“…plainly a just war.”

From ‘Where Others Follow’, story by Dan Hill, art by Todor Hristov

For those who don’t know, Michael Gove is the Secretary of State for  Education whose job appears to be to dream up reforms to Britain’s blighted education system, then dump them some time after it’s become blindingly obvious to everybody else that his proposal is utterly hair-brained. He fights his corner long enough to display his abject failure to grasp the basic tenents of education, then retreats bruised to his luxury hole in Surrey or London, both of which the tax payer seems to have foot the bill for furnishing.

Having rewritten the history curriculum to give pupils a ‘better grasp of the broad sweep of British history’, Gove has rammed both feet in his mouth by lambasting ‘leftwing’ (which should be two words, Michael) interpretations of WWI, apparently spawned by the television comedy Blackadder, and praising the debacle as ‘plainly a just war’ fought against the ‘ruthless social Darwinism of the German elites, the pitiless approach they took to occupation, their aggressively expansionist war aims and their scorn for the international order.’

Gove further tries to salvage the reputation of military leaders like Field Marshal Haig, known by those who fought and survived it as ‘the butcher of the Somme’, holding him up as ‘a patriotic leader grappling honestly with the new complexities of industrial warfare.’ The idea that the Great War was a ‘series of catastrophic mistakes perpetrated by an out-of-touch elite’ is nothing more than a left-wing conspiracy to ‘belittle Britain and its leaders’ and that our island nation’s role in the holocaust was marked by ‘nobility and courage.’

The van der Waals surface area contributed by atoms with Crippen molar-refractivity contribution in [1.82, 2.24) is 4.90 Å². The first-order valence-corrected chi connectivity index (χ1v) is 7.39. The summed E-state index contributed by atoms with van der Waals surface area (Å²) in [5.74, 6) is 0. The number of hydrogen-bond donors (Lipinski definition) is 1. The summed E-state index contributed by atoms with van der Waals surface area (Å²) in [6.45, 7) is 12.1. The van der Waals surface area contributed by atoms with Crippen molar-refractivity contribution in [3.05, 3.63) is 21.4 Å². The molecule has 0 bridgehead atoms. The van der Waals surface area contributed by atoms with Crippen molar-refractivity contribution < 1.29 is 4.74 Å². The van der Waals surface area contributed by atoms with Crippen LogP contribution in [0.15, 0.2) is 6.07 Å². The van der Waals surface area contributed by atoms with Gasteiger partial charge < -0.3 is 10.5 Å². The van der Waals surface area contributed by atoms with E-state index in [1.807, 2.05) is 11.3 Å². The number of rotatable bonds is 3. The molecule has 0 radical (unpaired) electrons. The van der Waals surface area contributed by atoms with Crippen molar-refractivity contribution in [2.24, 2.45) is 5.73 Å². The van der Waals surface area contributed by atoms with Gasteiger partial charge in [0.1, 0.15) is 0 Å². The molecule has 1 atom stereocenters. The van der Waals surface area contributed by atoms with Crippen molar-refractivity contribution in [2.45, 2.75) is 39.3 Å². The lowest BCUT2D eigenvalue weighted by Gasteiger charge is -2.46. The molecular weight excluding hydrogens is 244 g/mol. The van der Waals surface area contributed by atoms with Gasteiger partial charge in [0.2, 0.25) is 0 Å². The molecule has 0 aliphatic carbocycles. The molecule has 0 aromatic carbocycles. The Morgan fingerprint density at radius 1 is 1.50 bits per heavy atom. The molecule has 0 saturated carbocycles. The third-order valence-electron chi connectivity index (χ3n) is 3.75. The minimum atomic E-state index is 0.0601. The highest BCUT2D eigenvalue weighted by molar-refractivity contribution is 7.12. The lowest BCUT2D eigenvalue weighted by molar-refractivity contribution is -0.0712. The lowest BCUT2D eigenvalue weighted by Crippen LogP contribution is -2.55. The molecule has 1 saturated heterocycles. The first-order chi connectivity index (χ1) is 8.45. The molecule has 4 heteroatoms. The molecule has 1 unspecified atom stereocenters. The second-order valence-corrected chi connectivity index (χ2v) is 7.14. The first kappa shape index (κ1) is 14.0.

Ignoring his weak grasp of the broad sweep of world history, Gove has laid out the table for what we feared would be the tenor of the forthcoming commemorations, as seen by the out-of-touch elite that currently rules the UK with their thinly veiled but ruthless social Darwinism. And that’s why we’ve devoted so much of the past year working hard with our generous contributors to produce the WWI anthology, To End All Wars… because Gove and his cronies are simply wrong! 16.5 million lives were lost directly attributable to a war that need never have been fought, had the unelected leaders of Europe given a toss about anything other than power mongering. Geddit, Michael, you upper class twit!?

 

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